September 13, 2016
(New York Public Library) Open eBooks users will now be able to log in using Clever, a secure educational login platform, making it even easier for educators to help children take advantage of this program, and increase access to a wider network of students. Nearly 25,000 schools currently using Clever are eligible for Open eBooks, which is available to formal and informal educators serving children in need. Clever will also make it possible for any district to sign up for its services at no cost in order to use Open eBooks.
July 21, 2016
(New York Public Library) The New York Public Library just released SimplyE, a new app that gives NYPL cardholders the ability to browse, borrow, and read more than 300,000 e-books from the Library’s collections in just a few easy steps.
February 3, 2015
(New York Public Library) The Claremont Colleges Library, which serves five undergraduate liberal arts colleges, two graduate institutions and the Claremont University Consortium in Southern California, has selected OCLC WorldShare Management Services as its library management system.
March 24, 2014
(New York Public Library) The New York Public Library launched a state-of-the-art book recommendation tool in its online catalog, BiblioCommons, to help Library users discover new books based on their reading preferences. Powered by Bookish Recommends from New York startup Zola Books, the online program connects people to a broader selection of the library’s vast collection by offering relevant book suggestions.
June 21, 2012
(New York Public Library) Penguin Group (USA), The New York Public Library, and 3M announced a pilot project that will make Penguin eBooks available to patrons of both The New York Public Library and the Brooklyn Public Library. The pilot program will begin in August and, if successful, could be rolled out across the US. Under the initial phase of the pilot, eBooks will be made available to libraries for one-year with renewable terms. Library patrons will be able to access eBooks remotely utilizing public-library compatible reading devices. Titles will be available for lending six months after initial publication.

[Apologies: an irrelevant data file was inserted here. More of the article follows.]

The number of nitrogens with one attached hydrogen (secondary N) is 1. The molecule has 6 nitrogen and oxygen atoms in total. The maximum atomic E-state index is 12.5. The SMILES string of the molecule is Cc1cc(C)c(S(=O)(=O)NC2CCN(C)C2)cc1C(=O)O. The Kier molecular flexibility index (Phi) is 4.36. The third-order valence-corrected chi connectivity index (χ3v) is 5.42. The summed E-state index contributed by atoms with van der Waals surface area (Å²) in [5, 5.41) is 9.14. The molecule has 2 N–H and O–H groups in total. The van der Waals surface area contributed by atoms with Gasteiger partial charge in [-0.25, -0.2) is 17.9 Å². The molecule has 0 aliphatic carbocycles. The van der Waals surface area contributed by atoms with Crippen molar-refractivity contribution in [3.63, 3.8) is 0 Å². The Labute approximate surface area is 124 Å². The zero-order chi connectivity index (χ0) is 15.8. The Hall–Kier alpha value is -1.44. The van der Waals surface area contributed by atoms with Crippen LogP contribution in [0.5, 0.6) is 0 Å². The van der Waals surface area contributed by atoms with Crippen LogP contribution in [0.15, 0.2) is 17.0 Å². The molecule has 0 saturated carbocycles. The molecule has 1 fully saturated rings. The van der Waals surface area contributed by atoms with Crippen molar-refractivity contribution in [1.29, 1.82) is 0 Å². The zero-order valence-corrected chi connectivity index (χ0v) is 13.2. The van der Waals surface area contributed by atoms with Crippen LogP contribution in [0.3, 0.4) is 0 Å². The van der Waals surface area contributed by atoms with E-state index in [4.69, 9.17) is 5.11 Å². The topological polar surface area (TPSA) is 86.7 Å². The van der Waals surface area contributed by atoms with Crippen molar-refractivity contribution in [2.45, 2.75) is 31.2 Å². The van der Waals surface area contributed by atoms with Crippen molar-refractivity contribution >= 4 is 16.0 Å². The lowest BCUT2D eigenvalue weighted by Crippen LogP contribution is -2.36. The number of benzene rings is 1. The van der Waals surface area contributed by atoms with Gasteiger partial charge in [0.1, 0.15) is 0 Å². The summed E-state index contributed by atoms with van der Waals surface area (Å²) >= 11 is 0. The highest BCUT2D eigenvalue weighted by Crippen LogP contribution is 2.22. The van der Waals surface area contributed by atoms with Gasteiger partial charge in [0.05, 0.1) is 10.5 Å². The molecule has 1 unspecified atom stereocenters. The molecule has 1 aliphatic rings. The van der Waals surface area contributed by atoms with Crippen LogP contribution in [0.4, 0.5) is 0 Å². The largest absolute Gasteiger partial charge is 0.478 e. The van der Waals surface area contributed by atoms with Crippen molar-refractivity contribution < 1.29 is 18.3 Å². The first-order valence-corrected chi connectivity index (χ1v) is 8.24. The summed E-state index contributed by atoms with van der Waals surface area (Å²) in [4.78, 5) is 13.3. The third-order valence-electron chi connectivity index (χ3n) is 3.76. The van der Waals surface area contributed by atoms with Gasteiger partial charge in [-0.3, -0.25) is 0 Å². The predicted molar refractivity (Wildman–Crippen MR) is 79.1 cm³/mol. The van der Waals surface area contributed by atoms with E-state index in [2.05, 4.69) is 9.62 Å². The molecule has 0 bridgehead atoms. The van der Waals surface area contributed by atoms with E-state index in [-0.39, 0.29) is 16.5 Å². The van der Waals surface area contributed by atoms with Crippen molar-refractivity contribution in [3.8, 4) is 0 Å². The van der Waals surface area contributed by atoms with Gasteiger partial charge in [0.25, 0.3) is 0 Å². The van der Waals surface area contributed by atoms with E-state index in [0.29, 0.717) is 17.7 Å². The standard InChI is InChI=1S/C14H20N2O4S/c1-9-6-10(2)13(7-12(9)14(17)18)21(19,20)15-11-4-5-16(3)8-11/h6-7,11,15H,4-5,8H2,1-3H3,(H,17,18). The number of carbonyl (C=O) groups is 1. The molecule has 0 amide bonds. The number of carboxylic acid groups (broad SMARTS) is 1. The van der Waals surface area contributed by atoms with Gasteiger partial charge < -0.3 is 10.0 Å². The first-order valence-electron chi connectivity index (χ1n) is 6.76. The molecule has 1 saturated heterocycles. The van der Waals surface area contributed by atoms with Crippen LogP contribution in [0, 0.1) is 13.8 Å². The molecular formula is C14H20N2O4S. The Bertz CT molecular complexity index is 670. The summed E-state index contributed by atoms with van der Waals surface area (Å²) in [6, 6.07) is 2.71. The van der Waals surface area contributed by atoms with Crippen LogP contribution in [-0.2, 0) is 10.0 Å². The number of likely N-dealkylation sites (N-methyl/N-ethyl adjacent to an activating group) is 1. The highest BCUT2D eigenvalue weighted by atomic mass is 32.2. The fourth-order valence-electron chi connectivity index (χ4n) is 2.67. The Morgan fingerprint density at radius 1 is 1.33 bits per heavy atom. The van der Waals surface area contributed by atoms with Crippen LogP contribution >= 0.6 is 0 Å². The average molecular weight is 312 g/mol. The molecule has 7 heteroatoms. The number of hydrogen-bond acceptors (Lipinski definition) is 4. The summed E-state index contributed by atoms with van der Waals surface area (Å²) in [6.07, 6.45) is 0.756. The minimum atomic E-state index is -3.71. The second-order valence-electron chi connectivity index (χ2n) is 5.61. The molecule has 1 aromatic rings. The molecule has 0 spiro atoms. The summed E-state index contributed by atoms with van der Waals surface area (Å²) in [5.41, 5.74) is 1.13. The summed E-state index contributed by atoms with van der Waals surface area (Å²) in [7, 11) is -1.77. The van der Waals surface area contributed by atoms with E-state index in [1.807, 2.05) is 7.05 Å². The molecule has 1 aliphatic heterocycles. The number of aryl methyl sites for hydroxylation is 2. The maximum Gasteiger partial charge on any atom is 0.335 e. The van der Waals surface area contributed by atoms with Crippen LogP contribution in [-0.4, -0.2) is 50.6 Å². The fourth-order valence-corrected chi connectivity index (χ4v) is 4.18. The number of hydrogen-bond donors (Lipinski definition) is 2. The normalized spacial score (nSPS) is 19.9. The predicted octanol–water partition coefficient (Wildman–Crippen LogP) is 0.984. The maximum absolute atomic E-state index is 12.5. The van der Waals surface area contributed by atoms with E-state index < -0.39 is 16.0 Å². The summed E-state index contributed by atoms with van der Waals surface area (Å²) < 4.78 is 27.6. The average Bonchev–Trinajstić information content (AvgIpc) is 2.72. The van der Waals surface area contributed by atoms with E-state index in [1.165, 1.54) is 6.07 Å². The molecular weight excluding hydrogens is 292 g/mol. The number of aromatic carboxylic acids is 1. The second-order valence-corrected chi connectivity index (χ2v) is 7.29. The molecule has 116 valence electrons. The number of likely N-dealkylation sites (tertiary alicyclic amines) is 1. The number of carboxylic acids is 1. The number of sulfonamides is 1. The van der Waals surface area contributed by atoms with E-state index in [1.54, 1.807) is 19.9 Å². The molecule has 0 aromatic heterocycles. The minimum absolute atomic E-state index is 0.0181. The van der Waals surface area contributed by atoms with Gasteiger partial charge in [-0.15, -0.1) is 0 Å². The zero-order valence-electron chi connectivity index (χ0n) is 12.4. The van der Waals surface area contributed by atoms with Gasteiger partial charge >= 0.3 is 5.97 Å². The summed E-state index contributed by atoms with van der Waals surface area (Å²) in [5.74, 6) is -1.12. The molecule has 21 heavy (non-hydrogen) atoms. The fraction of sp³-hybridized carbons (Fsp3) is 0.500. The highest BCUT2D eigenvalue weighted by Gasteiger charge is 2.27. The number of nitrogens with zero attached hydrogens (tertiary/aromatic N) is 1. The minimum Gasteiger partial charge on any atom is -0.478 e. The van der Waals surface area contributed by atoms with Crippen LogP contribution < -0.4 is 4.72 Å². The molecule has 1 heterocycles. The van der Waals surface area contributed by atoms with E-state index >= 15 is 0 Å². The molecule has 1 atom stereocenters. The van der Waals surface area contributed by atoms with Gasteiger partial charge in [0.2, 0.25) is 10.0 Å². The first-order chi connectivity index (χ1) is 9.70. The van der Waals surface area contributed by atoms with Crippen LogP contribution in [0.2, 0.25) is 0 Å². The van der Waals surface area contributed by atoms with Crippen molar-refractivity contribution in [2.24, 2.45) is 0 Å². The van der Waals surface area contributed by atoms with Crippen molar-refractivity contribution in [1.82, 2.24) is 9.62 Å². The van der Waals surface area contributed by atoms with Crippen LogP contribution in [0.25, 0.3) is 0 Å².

March 6, 2012
(New York Public Library) The New York Public Library has named Ann Thornton its Andrew W. Mellon Director of the New York Public Libraries, responsible for collection development, preservation, reference and research services, and exhibitions at four world-renowned Research Libraries and 87 Branch Libraries.
June 20, 2011
(New York Public Library) The New York Public Library has partnered with Toronto-based software company Bibliocommons to completely transform its current online catalog, making it easier to discover the Library’s vast collections while also giving users the power to create reading lists, rate the latest books, and organize groups.
May 18, 2011
(New York Public Library) The New York Public Library and the libraries of Columbia University and New York University—three renowned research institutions all on the island of Manhattan—have launched an initiative to expand collections and better serve their users.
December 14, 2004
(New York Public Library) NYPL is partnering with Google in a pilot program that will make a subset of its books available in full text on the web. NYPL is working with Google to offer a collection of its public domain books, which will be scanned in their entirety and made available for free to the public online. Users will be able to search and browse the full text of these works. When the scanning process is complete, the books may be accessed from both The NYPL website and from Google.
November 14, 1995
(New York Public Library) The New York Public Library inaugurated LEO (Library Entrance Online), the world's largest public library information system and network. LEO, named with reference to the famed marble lions which have long symbolized NYPL, is a new technologically advanced, fully integrated online system that links users in every branch to the Library's catalogs, to a vast collection of databases, and even to the World Wide Web on the Internet. The value of the project was $9 million and is based on Dynix from Ameritech Library Services.
October 23, 1995
(New York Public Library) The New York Public Library announced a generous grant of $1 million from The Andrew W. Mellon Foundation to launch a major effort to improve and expand public access to the collections of The Research Libraries through electronic information technologies. Funds from this grant will enable the Library not only to expand the services and information available in its research and branch libraries, but also to provide worldwide electronic access to its bibliographic catalogs through online networks.